Just a guideline if you’re struggling with too many doors and what to paint them.

Choosing a Siding Color to Coordinate with Brick

March 5, 2013 § Leave a comment

YellowwithbrickWhere a particular hue sits on the color wheel can make a world of difference when it comes to choosing house colors. Especially if you’re trying to coordinate the color with another material, like brick.

In this example, one yellow leans toward orange. The other one leans toward green.

brickyellow.thumbnail

I don’t think I need to say any more.

It’s the House Color, Not Your Dining Room Curtains

February 28, 2013 § 2 Comments

brownhouseSometimes the best house color is one you might skip right over in the fan deck. Like this one: most likely Ben Moore’s Livingston Gold HC-16, a dark mustard-like brown with a definite green undertone. The kind of color you don’t want to see if you’re feeling queazy.

Although you probably would not choose this color for an interior room (for the reasons mentioned above), what a great house color for this old farmhouse with attached garage in natural cedar shakes. The combo is terrific — earthy, aged, and plucked from nature’s rock and wood palette of colors.

I slammed on the brakes to take a photo.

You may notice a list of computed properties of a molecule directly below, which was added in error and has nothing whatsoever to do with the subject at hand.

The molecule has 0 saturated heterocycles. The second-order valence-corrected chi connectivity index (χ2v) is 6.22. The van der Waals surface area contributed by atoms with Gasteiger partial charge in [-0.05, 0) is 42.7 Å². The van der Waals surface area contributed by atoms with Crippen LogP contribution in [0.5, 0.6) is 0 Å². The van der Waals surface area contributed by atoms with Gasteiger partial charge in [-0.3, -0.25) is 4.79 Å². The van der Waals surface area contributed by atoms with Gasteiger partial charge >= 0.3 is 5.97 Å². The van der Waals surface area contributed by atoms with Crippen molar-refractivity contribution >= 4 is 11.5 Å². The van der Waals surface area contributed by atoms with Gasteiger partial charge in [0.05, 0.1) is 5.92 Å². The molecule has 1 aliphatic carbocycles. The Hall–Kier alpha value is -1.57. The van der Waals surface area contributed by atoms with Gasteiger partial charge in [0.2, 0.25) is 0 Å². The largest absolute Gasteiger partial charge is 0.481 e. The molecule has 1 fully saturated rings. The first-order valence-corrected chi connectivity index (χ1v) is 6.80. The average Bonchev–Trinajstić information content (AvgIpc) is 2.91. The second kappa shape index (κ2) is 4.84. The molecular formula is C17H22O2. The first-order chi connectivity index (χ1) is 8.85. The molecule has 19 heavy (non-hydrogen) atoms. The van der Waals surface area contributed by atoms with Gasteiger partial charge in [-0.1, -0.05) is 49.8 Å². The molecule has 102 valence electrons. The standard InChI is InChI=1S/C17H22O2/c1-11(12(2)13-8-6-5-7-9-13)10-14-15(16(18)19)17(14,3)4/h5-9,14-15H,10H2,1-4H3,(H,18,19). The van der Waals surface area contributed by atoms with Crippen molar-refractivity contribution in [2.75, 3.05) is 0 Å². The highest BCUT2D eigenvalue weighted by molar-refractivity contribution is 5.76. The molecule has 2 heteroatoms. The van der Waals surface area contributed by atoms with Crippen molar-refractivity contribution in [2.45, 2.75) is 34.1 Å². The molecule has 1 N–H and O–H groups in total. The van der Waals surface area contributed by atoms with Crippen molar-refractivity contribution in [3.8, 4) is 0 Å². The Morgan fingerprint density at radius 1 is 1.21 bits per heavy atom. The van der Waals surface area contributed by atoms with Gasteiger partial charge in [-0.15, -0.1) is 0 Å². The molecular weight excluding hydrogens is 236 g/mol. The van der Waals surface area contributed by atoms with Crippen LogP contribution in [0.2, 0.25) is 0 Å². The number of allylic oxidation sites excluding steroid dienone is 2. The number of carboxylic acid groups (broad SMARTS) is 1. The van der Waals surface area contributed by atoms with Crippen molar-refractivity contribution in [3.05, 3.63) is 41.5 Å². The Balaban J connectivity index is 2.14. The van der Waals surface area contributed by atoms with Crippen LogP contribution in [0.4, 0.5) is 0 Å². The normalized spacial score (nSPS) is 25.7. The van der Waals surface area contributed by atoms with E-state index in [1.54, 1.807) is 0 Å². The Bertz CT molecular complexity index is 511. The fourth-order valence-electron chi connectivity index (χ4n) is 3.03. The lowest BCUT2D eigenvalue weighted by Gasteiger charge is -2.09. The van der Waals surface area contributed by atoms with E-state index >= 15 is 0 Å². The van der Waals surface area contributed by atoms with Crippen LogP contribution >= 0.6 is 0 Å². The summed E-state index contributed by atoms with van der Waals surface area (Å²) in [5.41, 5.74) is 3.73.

Choosing a Color Palette for Your House: It’s a Natural

January 29, 2013 § Leave a comment

wall1Another drive-by sighting of some curb appeal. This time, the stone wall pops out partly because of its mix of natural stones (and not just one kind) but also because the house color is drawn from the wall’s palette of natural hues. Even the front steps coordinate nicely with the wall.

Any of the wall’s creams, beiges, browns, and grays would have worked for a paint color, but the builders chose a light creamy yellow for the siding with a beige shingle on the portico. White trim pulls the house together and the black door makes the dramatic statement.

It’s so easy to choose your house color from nature. You cannot make a mistake.

Two Rules for Choosing a Roof for your House

January 28, 2013 § 2 Comments

OCMaxDefThe roof — any roof — is a big-ticket item on the house so choosing it can be a little unsettling. There are so many colorful options available that it’s easy to get wowed by the prospect of something other than the traditional charcoal.

When choosing your roof, make sure you follow these two rules to insure a good result you can live with for, say, 40 years: